When Do ACT Scores Come Out? ACT Release Dates for 2022-23
In an ideal world, ACT scores would be available instantly on the same day you sat for the exam. For many teens that would alleviate a good deal of stress, nerves, and sleepless nights in the weeks that follow testing day. In reality, ACT test-takers will have to endure a wait that could last anywhere from ten days to multiple weeks. This blog answers the question: when do ACT scores come out in the 2022-23 school year?
When are ACT scores available in 2022-23?
Unlike the SAT which releases the vast majority of their test scores on a single day, the ACT releases their scores on a rolling basis. As individual tests are processed and scored, the results are sent to test-takers.
What follows is a chart of expected administration ACT test dates as well as the window of time when scores are expected to come out.
|ACT Test Date||ACT Score Release Date Timeframe|
|September 10, 2022||September 20 – November 4|
|October 22, 2022||November 8 – December 16|
|December 10, 2022||December 20 – February 3|
|February 11, 2023||February 28 – April 7|
|April 15, 2023||April 25 – June 9|
|June 10, 2023||June 20 – August 4|
|July 15, 2023||July 25 – September 8|
What time do ACT scores come out?
The ACT organization is located in Iowa which means they are on Central Time. ACT results are typically released at midnight—12 AM—Central Time. For students on the East Coast, this means that results are available by 1 AM. Those on the West Coast will be able to access them at 10 PM. You will receive an email from the ACT when they are posted so there is no need to refresh your ACT account two hundred times.
What day do ACT scores come out?
As you know, ACT exams around the country are administered on Saturday mornings. In general, ACT results come on the second Tuesday or Thursday following the exam.
Why is my ACT score late!?
Directly from the ACT, the following are common reasons for a delay in test results:
- Answer documents from your test center arrived late or your test date was rescheduled.
- The “Matching Information” you provided on the answer document (name, date of birth, and Match Number) is not consistent with the Matching Information on your admission ticket. Scores cannot be reported until they can be accurately matched to the correct person. You provided incomplete or inaccurate test form information on the answer document, or the answer document has not cleared all other scoring accuracy checks.
- An irregularity is reported at your test center.
- You owe any registration fees.
How Do I send my ACT score to colleges?
Students have the chance to indicate which colleges they would like to receive their test scores on test day. Otherwise, you may need to send an official ACT score at a cost of $18 per test date, per report.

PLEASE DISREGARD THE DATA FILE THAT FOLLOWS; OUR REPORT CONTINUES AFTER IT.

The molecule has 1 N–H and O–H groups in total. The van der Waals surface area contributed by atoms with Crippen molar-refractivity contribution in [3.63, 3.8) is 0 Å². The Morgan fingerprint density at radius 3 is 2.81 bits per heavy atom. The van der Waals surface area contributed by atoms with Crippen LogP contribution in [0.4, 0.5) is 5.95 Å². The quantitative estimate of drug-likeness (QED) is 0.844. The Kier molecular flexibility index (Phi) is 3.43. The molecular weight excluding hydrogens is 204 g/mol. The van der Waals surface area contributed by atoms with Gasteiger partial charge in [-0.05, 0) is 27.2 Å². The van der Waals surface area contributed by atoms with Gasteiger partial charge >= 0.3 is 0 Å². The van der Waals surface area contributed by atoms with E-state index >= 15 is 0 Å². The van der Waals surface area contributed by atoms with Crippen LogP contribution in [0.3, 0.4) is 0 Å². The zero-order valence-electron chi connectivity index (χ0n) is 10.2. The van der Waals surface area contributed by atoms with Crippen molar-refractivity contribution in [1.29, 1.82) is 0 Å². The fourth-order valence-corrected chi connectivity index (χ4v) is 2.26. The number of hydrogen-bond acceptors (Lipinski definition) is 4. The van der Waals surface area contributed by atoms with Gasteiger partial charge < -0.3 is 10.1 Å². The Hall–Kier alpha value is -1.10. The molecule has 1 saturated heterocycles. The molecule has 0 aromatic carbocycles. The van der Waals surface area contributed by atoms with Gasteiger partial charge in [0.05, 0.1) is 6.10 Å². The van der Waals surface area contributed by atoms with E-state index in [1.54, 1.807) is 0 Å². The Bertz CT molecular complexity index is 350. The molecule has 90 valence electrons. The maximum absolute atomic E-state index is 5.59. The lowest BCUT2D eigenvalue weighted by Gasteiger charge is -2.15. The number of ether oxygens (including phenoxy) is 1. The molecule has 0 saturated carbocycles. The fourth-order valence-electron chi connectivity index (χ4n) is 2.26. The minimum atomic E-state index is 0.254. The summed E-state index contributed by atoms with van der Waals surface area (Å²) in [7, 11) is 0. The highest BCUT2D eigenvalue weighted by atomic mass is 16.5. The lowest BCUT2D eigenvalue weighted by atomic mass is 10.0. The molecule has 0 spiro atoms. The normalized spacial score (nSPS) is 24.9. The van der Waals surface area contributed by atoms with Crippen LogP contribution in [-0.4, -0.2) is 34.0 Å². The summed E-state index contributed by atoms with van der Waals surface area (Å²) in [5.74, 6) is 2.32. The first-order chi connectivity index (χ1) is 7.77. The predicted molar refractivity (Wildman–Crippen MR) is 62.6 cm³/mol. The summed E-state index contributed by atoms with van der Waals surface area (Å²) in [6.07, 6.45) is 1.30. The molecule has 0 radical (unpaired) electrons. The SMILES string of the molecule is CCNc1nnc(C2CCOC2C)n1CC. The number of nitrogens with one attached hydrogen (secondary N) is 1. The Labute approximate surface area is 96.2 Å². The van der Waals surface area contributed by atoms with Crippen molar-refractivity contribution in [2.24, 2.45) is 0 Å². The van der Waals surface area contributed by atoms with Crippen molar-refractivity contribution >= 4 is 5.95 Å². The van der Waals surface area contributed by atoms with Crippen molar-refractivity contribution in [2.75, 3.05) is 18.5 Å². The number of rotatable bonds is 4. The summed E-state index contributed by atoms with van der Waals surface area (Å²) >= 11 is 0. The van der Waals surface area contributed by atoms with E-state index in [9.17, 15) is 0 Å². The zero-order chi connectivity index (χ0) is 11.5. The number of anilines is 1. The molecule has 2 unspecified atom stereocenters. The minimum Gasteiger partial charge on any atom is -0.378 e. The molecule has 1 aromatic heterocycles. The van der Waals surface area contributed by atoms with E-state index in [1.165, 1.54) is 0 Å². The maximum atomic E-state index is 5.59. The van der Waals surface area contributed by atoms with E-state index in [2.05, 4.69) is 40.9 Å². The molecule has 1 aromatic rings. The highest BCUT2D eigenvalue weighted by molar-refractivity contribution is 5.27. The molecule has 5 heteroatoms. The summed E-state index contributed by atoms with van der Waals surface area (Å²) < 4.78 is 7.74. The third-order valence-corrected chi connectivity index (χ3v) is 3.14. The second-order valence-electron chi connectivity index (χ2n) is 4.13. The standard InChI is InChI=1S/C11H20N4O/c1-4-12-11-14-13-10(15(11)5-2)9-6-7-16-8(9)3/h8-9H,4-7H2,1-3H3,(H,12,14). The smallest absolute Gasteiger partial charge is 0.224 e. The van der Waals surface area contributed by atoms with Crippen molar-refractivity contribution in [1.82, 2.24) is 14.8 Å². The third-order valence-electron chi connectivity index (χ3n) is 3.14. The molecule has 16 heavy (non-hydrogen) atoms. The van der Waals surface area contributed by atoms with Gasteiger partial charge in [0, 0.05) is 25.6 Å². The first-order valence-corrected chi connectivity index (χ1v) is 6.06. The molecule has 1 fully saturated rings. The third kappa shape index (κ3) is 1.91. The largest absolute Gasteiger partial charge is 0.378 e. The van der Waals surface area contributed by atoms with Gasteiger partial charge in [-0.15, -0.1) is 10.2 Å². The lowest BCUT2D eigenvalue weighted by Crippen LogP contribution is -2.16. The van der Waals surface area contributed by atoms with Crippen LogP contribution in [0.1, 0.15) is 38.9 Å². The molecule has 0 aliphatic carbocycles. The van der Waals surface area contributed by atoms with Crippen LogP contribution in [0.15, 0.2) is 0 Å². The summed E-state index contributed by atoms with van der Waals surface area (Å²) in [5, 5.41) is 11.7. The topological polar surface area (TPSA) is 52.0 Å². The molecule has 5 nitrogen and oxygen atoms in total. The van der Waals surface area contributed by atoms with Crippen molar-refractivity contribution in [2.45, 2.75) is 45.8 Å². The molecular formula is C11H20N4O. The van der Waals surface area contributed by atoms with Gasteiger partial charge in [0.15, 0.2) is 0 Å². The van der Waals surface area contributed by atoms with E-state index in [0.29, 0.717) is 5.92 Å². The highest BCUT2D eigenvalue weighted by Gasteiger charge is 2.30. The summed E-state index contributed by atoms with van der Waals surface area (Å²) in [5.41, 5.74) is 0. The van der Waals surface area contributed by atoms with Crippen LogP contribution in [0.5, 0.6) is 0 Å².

How quickly will colleges receive my scores?
The College Board generally sends scores to any selected colleges (you can select up to 6) within the following time frame:
|Type of Report||Delivery||Delivery Timetable|
|Student Report||Online ACT account||2-8 weeks after test date|
|High School Report||Online reporting||2-8 weeks after test date|
|College Report||To each college listed||Varies by college|
How do I view my scores?
- Your scores will be posted to your MyACT account.
- ACT cannot provide scores by any other means such as email, phone, or fax.
You will see your total score, score by section, and the percentile score in the percentiles for your overall score and subscores. This means you will be able to see how your results compare to other students who took the ACT that same day. The ACT shows percentiles for the entire US as well as within your home state.
What to do while you are waiting
If you are a sophomore or a junior, the post-ACT time period can be an excellent chance to:
- Study for school-based exams.
- Begin studying for a potential retake of the SAT/ACT.
- Ramp up your college search (we highly recommend our free Dataverse)
When do ACT scores come out? – Other ACT resources on the College Transitions website
We wish all of you the best of luck as you await your ACT results and hope that you hit your target composite score, whether that is a 20, a 28, or a perfect 36! In the interim, you may wish to check out some of our other blogs related to standardized testing:
- How Many AP Courses Should I Take?
- Where Should I Take AP Courses Online?
- When Should I Take the SAT for the First Time?
- What is an SAT/ACT Superscore?
- Should I Apply Test-Optional to College?
Dave has over a decade of professional experience that includes work as a teacher, high school administrator, college professor, and independent educational consultant. He is a co-author of the books The Enlightened College Applicant (Rowman & Littlefield, 2016) and Colleges Worth Your Money (Rowman & Littlefield, 2020).